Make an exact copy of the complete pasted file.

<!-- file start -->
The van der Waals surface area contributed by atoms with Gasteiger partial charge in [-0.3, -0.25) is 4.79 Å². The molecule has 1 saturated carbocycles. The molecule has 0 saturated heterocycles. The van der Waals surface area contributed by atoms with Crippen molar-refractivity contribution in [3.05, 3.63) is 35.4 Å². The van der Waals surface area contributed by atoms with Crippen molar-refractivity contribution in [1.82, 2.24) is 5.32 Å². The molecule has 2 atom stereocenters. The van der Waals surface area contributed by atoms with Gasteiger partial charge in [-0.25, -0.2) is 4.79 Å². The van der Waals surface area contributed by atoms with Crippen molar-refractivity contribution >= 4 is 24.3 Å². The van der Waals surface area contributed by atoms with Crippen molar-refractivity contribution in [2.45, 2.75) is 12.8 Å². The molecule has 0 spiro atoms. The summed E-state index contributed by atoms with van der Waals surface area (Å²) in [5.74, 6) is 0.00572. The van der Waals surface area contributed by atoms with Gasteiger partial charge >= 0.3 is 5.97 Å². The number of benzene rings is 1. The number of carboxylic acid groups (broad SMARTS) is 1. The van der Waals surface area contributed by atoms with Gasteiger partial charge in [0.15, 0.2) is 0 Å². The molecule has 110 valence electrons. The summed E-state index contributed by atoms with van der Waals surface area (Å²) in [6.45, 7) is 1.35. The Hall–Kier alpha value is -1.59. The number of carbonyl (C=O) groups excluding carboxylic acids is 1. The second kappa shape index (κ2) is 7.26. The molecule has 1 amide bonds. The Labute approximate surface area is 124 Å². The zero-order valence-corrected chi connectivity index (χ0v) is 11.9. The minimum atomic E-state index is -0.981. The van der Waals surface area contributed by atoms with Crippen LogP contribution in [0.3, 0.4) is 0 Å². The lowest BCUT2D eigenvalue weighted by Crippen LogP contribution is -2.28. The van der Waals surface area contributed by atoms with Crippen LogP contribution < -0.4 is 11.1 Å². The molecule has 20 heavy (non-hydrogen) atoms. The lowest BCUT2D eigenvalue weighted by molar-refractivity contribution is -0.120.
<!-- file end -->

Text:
The van der Waals surface area contributed by atoms with Gasteiger partial charge in [-0.3, -0.25) is 4.79 Å². The molecule has 1 saturated carbocycles. The molecule has 0 saturated heterocycles. The van der Waals surface area contributed by atoms with Crippen molar-refractivity contribution in [3.05, 3.63) is 35.4 Å². The van der Waals surface area contributed by atoms with Crippen molar-refractivity contribution in [1.82, 2.24) is 5.32 Å². The molecule has 2 atom stereocenters. The van der Waals surface area contributed by atoms with Gasteiger partial charge in [-0.25, -0.2) is 4.79 Å². The van der Waals surface area contributed by atoms with Crippen molar-refractivity contribution >= 4 is 24.3 Å². The van der Waals surface area contributed by atoms with Crippen molar-refractivity contribution in [2.45, 2.75) is 12.8 Å². The molecule has 0 spiro atoms. The summed E-state index contributed by atoms with van der Waals surface area (Å²) in [5.74, 6) is 0.00572. The van der Waals surface area contributed by atoms with Gasteiger partial charge >= 0.3 is 5.97 Å². The number of benzene rings is 1. The number of carboxylic acid groups (broad SMARTS) is 1. The van der Waals surface area contributed by atoms with Gasteiger partial charge in [0.15, 0.2) is 0 Å². The molecule has 110 valence electrons. The summed E-state index contributed by atoms with van der Waals surface area (Å²) in [6.45, 7) is 1.35. The Hall–Kier alpha value is -1.59. The number of carbonyl (C=O) groups excluding carboxylic acids is 1. The second kappa shape index (κ2) is 7.26. The molecule has 1 amide bonds. The Labute approximate surface area is 124 Å². The zero-order valence-corrected chi connectivity index (χ0v) is 11.9. The minimum atomic E-state index is -0.981. The van der Waals surface area contributed by atoms with Crippen LogP contribution in [0.3, 0.4) is 0 Å². The lowest BCUT2D eigenvalue weighted by Crippen LogP contribution is -2.28. The van der Waals surface area contributed by atoms with Crippen LogP contribution < -0.4 is 11.1 Å². The molecule has 20 heavy (non-hydrogen) atoms. The lowest BCUT2D eigenvalue weighted by molar-refractivity contribution is -0.120.